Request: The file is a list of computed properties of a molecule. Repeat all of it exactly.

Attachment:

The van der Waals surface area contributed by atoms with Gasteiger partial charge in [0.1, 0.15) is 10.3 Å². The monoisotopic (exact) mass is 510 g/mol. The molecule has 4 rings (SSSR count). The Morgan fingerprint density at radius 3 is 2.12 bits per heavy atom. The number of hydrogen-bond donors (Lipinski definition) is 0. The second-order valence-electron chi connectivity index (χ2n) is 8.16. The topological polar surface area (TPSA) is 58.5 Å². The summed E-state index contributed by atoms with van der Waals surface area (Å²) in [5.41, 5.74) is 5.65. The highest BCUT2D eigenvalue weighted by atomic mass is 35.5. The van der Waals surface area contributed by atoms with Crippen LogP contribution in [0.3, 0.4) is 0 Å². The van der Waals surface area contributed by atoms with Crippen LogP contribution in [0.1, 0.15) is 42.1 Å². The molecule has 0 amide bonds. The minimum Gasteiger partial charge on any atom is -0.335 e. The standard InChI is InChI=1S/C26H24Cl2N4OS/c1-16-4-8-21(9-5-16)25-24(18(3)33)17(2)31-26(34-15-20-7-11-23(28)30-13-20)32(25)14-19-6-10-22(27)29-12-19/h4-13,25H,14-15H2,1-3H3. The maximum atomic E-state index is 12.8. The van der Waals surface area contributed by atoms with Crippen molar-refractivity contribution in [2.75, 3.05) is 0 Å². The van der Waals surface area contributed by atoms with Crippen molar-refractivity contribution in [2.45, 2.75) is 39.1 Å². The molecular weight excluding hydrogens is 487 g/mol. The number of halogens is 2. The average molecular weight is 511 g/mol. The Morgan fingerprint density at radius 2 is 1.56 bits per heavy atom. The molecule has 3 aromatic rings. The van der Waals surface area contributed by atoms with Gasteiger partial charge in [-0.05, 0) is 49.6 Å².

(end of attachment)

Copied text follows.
The van der Waals surface area contributed by atoms with Gasteiger partial charge in [0.1, 0.15) is 10.3 Å². The monoisotopic (exact) mass is 510 g/mol. The molecule has 4 rings (SSSR count). The Morgan fingerprint density at radius 3 is 2.12 bits per heavy atom. The number of hydrogen-bond donors (Lipinski definition) is 0. The second-order valence-electron chi connectivity index (χ2n) is 8.16. The topological polar surface area (TPSA) is 58.5 Å². The summed E-state index contributed by atoms with van der Waals surface area (Å²) in [5.41, 5.74) is 5.65. The highest BCUT2D eigenvalue weighted by atomic mass is 35.5. The van der Waals surface area contributed by atoms with Crippen LogP contribution in [0.3, 0.4) is 0 Å². The van der Waals surface area contributed by atoms with Crippen LogP contribution in [0.1, 0.15) is 42.1 Å². The molecule has 0 amide bonds. The minimum Gasteiger partial charge on any atom is -0.335 e. The standard InChI is InChI=1S/C26H24Cl2N4OS/c1-16-4-8-21(9-5-16)25-24(18(3)33)17(2)31-26(34-15-20-7-11-23(28)30-13-20)32(25)14-19-6-10-22(27)29-12-19/h4-13,25H,14-15H2,1-3H3. The maximum atomic E-state index is 12.8. The van der Waals surface area contributed by atoms with Crippen molar-refractivity contribution in [2.75, 3.05) is 0 Å². The van der Waals surface area contributed by atoms with Crippen molar-refractivity contribution in [2.45, 2.75) is 39.1 Å². The molecular weight excluding hydrogens is 487 g/mol. The number of halogens is 2. The average molecular weight is 511 g/mol. The Morgan fingerprint density at radius 2 is 1.56 bits per heavy atom. The molecule has 3 aromatic rings. The van der Waals surface area contributed by atoms with Gasteiger partial charge in [-0.05, 0) is 49.6 Å².